It's IntLawGrrls' great pleasure to welcome Susan A. Bandes (left) as today's guest blogger.
Susan is a Distinguished Research Professor of Law, as well this year as a Wicklander Fellow, at DePaul University College of Law in Chicago, where she teaches Criminal Procedure, Federal Courts, and Law and Literature.
She's a pioneer in the emerging study of the role of emotion in law; New York University Press published the anthology on the subject that she edited, The Passions of Law, in 2000. Susan's also noted for her scholarship in federal jurisdiction, criminal procedure, and civil rights.
Having earned her B.A. degree from the State University of New York at Buffalo and her J.D. from the University of Michigan, Susan practiced at the Illinois Office of the State Appellate Defender and as staff counsel for the Illinois American Civil Liberties Union before joining the DePaul faculty.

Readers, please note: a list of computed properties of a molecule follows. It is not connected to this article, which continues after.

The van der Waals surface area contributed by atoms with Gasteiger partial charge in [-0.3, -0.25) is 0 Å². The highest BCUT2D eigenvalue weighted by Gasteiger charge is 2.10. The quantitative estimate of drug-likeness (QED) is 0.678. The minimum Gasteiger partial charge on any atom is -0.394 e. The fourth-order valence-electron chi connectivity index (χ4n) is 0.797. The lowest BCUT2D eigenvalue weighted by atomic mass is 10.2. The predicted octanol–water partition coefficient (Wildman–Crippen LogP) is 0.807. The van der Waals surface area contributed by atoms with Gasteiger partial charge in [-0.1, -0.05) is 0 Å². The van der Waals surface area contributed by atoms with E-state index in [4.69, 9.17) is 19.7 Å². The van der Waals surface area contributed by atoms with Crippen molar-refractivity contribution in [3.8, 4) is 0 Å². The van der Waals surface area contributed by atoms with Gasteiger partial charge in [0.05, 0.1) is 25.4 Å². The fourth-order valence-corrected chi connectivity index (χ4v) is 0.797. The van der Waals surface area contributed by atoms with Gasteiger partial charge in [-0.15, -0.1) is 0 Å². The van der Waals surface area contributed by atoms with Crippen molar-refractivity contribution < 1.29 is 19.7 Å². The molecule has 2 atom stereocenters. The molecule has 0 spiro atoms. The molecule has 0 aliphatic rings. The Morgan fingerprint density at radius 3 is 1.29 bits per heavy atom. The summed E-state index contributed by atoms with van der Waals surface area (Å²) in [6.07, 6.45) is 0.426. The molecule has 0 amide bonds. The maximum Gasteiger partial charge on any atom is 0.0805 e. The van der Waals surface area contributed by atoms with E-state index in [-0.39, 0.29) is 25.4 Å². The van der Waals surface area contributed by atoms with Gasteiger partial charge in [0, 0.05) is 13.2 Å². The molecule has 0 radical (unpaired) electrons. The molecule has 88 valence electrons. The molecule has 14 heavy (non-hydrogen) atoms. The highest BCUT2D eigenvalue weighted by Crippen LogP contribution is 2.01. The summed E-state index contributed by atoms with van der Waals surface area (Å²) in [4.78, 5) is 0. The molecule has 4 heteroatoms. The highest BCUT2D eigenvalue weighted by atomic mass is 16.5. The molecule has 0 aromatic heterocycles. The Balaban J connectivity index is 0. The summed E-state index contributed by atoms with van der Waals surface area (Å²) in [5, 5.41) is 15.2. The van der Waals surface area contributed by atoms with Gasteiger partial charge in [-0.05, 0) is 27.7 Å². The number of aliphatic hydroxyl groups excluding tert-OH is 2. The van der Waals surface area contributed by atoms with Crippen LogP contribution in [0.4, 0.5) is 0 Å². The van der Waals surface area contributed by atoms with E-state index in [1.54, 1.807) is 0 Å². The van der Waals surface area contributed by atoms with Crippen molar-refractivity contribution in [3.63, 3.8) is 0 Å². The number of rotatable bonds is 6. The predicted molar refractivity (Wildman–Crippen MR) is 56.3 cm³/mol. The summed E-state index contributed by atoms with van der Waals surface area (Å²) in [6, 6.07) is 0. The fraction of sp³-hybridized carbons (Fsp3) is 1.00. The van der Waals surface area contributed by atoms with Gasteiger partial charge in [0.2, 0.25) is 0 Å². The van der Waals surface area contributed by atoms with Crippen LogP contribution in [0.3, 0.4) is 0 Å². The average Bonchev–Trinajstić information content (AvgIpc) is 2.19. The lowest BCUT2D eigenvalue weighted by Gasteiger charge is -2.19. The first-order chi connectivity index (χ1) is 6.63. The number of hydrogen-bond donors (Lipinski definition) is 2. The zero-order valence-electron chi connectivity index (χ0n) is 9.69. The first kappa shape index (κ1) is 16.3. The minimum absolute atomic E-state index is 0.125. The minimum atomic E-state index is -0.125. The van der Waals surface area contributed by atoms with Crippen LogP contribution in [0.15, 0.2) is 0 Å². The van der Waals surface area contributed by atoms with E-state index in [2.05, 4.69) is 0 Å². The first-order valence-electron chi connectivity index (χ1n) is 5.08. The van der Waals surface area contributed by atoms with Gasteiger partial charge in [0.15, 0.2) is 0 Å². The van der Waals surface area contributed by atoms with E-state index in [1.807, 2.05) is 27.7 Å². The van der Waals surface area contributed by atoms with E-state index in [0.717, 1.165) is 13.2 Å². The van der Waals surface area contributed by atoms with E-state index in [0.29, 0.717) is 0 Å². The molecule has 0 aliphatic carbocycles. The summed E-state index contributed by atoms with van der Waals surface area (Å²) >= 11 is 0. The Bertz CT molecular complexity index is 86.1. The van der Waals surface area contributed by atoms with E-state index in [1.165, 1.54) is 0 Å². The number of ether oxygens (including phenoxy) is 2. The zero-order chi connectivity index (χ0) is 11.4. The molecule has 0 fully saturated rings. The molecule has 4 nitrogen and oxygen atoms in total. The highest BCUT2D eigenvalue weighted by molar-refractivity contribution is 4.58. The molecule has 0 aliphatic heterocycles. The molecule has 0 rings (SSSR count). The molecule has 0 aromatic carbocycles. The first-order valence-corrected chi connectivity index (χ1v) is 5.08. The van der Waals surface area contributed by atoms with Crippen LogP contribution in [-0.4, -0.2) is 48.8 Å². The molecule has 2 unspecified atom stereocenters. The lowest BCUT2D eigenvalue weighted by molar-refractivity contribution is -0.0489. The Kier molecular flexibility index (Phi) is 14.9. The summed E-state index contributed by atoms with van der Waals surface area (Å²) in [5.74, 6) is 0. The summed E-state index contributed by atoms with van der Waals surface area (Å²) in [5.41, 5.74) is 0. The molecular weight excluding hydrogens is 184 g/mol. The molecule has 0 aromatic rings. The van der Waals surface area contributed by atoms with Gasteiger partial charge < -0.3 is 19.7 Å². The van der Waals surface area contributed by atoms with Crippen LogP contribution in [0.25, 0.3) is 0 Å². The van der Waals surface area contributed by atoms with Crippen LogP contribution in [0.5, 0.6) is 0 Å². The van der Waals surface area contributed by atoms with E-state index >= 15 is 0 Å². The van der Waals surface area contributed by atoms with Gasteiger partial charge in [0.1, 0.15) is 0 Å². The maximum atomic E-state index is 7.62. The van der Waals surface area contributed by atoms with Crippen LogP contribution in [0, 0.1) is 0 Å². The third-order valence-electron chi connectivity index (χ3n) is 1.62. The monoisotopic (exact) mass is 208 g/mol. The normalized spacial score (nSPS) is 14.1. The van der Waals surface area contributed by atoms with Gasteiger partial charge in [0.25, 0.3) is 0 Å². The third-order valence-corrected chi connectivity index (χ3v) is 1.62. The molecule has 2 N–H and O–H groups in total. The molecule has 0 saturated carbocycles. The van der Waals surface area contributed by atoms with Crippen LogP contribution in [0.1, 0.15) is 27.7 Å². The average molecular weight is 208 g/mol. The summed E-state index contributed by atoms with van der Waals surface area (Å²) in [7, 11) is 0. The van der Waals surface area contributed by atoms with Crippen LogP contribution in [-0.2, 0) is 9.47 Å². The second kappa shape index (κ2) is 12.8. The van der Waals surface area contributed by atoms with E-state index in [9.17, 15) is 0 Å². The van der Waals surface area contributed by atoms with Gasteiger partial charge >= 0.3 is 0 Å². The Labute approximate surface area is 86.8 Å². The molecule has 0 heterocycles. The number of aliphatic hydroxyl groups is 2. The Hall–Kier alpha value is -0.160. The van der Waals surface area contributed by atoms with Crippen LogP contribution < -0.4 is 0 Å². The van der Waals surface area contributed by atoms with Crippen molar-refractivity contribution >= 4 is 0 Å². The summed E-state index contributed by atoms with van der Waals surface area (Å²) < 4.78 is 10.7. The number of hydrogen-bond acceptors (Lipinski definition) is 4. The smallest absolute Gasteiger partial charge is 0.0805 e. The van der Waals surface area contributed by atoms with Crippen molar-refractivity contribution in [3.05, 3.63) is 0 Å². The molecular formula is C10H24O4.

Her recent pro bono activities include acting as co-reporter for the Constitution Project’s bipartisan Death Penalty Initiative, which produced the report Mandatory Justice: Eighteen Reforms to the Death Penalty (2001), and serving on the advisory board for a study of the Cook County, Illinois, criminal justice system, described here and conducted by the Chicago Appleseed Fund.
In her guest post below, Susan discusses the comparative criminal justice analysis that she undertakes in Protecting the Innocent as the Primary Value of the Criminal Justice System, her forthcoming review of a new book on innocence and criminal justice. For reasons she sets out in a further post below, Susan dedicates her contribution to the late newspaper columnist Molly Ivins, who joins other IntLawGrrls transnational foremothers in the list below our "visiting from..." map at right.